Well, we have FINALLY departed Grenada Marine ( Oct, 19th). We got many needed projects and upgrades accomplished both in our absence and upon our return. The best of these includes some significant improvements to our rigging. These will afford us much better and safer sail handling without having to leave the cockpit, like raising and lowering the main sail, setting reefs in the main and deploying and dousing the staysail as well as the genoa. This will be a real plus whenever the winds whip up into reefing territory, especially at night.

Also, we are finding that we really like Grenada. Last spring we got our first glimpse, and it's just getting better. While the economy is very poor, the people seem quite industrious and are very friendly. We feel totally safe here, and the natural beauty of the island is incredible! Further, we are finding the cruising community also very friendly, and we continue to discover many new and fun happenings.

While we were completing projects on Centime, we stayed for almost two weeks at the La Sagesse Hotel and Nature Center, one bay to the east of the yard. It was wonderful to "come home" in the afternoons, have a nice cool-down swim in the ocean, a shower, G&T and a nice dinner.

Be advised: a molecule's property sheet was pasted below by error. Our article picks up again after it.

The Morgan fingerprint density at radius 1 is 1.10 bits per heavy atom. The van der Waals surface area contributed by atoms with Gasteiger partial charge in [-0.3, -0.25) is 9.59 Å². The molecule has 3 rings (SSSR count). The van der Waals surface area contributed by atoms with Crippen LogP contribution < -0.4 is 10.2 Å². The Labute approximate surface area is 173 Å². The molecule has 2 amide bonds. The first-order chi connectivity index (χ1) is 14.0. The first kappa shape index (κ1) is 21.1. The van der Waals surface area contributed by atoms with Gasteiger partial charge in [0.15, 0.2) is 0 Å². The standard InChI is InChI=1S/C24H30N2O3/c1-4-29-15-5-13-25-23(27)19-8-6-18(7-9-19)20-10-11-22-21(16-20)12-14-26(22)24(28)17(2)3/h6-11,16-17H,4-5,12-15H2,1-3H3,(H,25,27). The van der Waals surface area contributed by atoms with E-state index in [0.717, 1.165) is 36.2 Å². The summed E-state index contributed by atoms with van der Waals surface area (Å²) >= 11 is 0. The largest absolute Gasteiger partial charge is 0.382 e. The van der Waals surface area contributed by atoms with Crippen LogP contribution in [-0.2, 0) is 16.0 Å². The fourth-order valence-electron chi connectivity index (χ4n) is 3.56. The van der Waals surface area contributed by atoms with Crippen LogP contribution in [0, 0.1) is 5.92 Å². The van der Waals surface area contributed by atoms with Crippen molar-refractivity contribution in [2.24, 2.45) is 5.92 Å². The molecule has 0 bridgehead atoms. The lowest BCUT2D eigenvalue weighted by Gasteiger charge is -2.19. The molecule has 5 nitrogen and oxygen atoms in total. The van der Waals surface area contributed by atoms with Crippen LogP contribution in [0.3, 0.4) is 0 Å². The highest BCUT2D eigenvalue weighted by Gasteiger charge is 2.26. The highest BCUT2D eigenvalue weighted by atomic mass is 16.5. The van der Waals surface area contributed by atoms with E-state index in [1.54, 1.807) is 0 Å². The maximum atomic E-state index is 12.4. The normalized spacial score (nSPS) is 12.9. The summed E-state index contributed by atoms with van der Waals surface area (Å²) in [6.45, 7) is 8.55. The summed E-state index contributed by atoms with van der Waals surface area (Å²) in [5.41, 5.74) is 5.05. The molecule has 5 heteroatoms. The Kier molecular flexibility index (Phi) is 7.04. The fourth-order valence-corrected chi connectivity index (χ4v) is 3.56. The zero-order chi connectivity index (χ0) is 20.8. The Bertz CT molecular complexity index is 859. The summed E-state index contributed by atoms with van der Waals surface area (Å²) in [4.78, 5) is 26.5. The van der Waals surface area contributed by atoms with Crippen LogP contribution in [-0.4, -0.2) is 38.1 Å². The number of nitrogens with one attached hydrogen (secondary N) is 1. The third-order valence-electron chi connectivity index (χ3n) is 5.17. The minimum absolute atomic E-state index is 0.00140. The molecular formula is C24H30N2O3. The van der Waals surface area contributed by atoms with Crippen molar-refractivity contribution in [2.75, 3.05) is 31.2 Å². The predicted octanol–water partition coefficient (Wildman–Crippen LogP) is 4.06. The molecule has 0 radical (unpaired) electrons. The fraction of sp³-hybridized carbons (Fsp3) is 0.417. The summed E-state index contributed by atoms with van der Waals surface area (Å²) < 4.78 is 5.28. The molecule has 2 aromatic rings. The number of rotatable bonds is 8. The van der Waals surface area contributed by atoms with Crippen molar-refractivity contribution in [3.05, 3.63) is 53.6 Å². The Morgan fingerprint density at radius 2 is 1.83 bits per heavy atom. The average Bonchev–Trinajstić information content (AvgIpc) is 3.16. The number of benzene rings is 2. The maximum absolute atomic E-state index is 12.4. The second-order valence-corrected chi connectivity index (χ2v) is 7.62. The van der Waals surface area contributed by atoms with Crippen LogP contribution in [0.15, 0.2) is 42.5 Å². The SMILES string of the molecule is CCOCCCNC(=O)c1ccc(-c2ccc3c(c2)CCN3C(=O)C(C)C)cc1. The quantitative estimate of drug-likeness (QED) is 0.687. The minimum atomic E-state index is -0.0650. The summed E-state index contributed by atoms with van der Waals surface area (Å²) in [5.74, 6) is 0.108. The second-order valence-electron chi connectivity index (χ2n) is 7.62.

When it got to the point where we couldn't justify staying at the hotel any longer, we moved onto the boat, still on the hard. This was tough with no breeze, plenty of mosquitoes, no head and "ok" showers at the yard. But then we finally splashed on the 15th ... ahhhh, floating again! Except for a few surprises, all was well, and finally got underway. We spent a few days at one of our favorite marinas, Le Phare Bleu, and are now comfortably docked at a new-to-us but very nice marina, Clark's Court Bay, finalizing a few minor projects.

The other good news is that I am beginning to let go of the perceived "urgency" of things. One simply needs to let go ... slow down ... not worry. There are no really important schedules here. We really can go where we want, when we want ... or not. I am starting to get it ... Island Time!

The attached picture is of some local races last evening ... very fun!

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10/28/2012 | Magnus Murphy (sv Losloper)
Hi Centime! It would be great if you guys could write something of your upgrades on the Shearwater facebook group page! I'm sure all of us there will find it most interesting. Especially since we did a major refit in Grenada Marine on Losloper and have very mixed feelings about how that all turned out.
10/29/2012 | Jon Perruzzi
Glad to hear that you're back in the ocean. Not very pleasant sailing weather up here in Maine for the next couple of days with Hurricane Sandy moving up the coast. Suppose to make landfall in New Jersey today and then sort of sit and spin for the next 3-4 days in the Mid-Atlantic/New England states.